A roundup of the latest trailers for the most anticipated films.
This Week in Trailers: Amy Adams in 'Nocturnal Animals,' 'Fifty Shades Darker,' Dwayne Johnson's 'Moana,' Jessica Chastain in 'Miss Sloane'
Conversely, ‘Bridget Jones’ wins the overseas race after opening to record numbers in the U.K.; back in the U.S, ‘Blair Witch’ also disappoints, while ‘Snowden’ marks the lowest opening for an Oliver Stone film rolling out in more than 2,000 theaters.
Warner Bros. and Village Roadshow’s biographical drama Sully continued to fly high in its second weekend at the U.S. box office, while moviegoers grounded new offerings Blair Witch and Bridget Jones’s Baby, both of which came in well behind predictions with $9.7 million and $8.2 million, respectively.
Oliver Stone’s Snowden, starring Joseph Gordon-Levitt as infamous NSA whistleblower Edward Snowden, wasn’t as much of a disappointment in debuting to $8 million, since it hadn’t been expected to do much beyond $10 million. Still, it’s the lowest opening of Stone’s career for a movie opening in more than 2,000 theaters.
Directed by Clint Eastwood, Sully fell a scant 37 percent to $22 million for a domestic total of $70.5 million, according to weekend results. Hanks stars in the film as Chelsey “Sully” Sullenberg, the pilot who made a forced water landing on the Hudson River when his US Airways jet was disabled. Overseas, Sully flew to another $7 million from 44 markets for a foreign total of $23.4 million and global cume of $93.9 million.
Sully easily came in No. 1 domestically, followed by Lionsgate’s Blair Witch, playing in 3,202 locations. Heading into the weekend, the direct sequel to the 1999 found-footage classic horror film had been expected to earn in the mid- to high-teens. While it isn’t unusual for horror films to be slapped with some variation of a C CinemaScore, Blair Witch earned a rare D+ from Friday moviegoers.
Blair Witch certainly isn’t a financial disaster, having cost $5 million to make. Directed by Adam Wingard, the movie stars James Allen McCune, Callie Hernandez, Brandon Scott, Corbin Reid, Wes Robinson and Valorie Curry. For months, the movie was given the fake title The Woods to obscure its connection to the Blair Witch franchise.
Bridget Jones’s Baby, reuniting Renee Zellweger with Colin Firth and introducing Patrick Dempsey to the series, opened in 2,927 locations domestically. The filmmakers had hoped the threequel would match My Big Fat Greek Wedding 2, which opened to $17.8 million domestically earlier this year.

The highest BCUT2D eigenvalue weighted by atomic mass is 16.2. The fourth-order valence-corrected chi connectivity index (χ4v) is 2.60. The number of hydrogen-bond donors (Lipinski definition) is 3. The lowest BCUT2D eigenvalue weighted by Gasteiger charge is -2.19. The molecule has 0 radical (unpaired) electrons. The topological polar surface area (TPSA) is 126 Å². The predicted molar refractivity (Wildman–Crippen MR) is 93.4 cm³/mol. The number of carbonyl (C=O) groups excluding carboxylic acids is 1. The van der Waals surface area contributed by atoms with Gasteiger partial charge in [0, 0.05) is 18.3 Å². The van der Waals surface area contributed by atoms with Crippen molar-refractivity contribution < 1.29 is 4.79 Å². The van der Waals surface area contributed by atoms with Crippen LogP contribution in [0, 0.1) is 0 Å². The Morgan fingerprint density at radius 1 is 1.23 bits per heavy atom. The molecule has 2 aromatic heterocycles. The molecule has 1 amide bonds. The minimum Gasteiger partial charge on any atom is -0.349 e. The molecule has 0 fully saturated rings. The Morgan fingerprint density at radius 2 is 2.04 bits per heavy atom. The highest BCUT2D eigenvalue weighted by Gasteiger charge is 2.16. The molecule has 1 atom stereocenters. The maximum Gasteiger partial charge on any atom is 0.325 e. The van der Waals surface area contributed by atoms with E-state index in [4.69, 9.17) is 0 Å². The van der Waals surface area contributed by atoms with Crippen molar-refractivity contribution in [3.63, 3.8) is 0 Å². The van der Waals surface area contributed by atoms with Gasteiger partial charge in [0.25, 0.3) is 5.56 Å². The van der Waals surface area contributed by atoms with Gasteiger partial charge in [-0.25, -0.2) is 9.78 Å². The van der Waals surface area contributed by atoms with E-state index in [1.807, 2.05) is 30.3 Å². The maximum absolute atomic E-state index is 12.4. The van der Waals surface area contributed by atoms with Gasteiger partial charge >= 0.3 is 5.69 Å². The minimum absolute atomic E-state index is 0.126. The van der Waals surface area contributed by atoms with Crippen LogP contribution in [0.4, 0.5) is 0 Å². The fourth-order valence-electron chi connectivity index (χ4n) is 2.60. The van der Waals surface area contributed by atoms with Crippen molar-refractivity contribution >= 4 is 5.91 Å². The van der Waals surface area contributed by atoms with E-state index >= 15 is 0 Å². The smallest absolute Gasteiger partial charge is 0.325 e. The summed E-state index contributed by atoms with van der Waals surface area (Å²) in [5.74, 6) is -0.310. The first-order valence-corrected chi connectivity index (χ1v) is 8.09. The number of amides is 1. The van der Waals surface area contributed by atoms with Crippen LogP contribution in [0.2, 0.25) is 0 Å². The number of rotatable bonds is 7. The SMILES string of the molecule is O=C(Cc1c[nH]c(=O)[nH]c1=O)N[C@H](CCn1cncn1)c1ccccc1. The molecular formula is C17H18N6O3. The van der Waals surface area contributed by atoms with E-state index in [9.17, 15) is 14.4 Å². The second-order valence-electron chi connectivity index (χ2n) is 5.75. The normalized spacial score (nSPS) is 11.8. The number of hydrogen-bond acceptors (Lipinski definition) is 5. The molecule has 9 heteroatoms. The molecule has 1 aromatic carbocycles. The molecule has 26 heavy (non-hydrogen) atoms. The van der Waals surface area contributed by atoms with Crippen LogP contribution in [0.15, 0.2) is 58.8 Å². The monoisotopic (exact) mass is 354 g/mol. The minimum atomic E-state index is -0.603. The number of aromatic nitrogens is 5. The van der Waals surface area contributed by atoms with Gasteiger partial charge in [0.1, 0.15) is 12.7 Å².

The female skewing film (79 percent) opens 15 years after Bridget Jones’s Diary became a cultural phenomenon. Sequel Bridget Jones: The Edge of Reason followed in 2004. The latest outing was once again produced by the British-based Working Title Films, with StudioCanal and Miramax (distributor of the first film) partnering with Universal.
The British-made film cost a relatively modest $35 million to make and should end up in the black thanks to the overseas box office, where it opened to a rousing $30 million from 38 markets, enough to top the foreign weekend chart during a relatively quiet weekend.
Bridget Jones, opening to $38.1 million globally, did bang-up business in the U.K. with a record-breaking $11.3 million, the biggest launch ever for a romantic comedy and the biggest opening to date for Working Title. Australia followed with $4.2 million, while the film also did well in Spain ($1.7 million) and a raft of Eastern European markets.
“Opening No. 1 in 24 markets internationally is a really big deal and a record-setter in the U.K. Obviously globally there is interest in Bridget and a well-beloved character, going back to the book,” said Universal domestic distribution Nick Carpou.
(One clear win for Universal over the weekend was Illumination Entertainment’s The Secret Life of Pets, which jumped the $800 million mark globally to become the sixth top-grossing film of 2016 to date.)
In North America, Bridget Jones’s Baby earned a B+ CinemaScore. Carpou said it was a “challenging weekend for newcomers” overall.
Close attention will be paid to the ongoing performance of Stone’s Snowden, starring Joseph Gordon-Levitt as infamous NSA whistleblower Edward Snowden. Shailene Woodley, Zachary Quinto, Melissa Leo and Tom Wilkinson also star in the film, which cost a pricey $40 million to make, a pricey number for an independent film. While it certainly fared better than Julian Assange biopic The Fifth Estate, which tanked with a $1.7 million debut in fall 2013, Snowden is a big question mark, although it did earn an A CinemaScore.
Stone’s movie, playing in 2,443 theaters, is being distributed in the U.S. by Open Road Films. It hopes to be an awards-season player and recently made a stop at the Toronto International Film Festival (as did Blair Witch). Open Road distributed last year’s Oscar-winning Spotlight.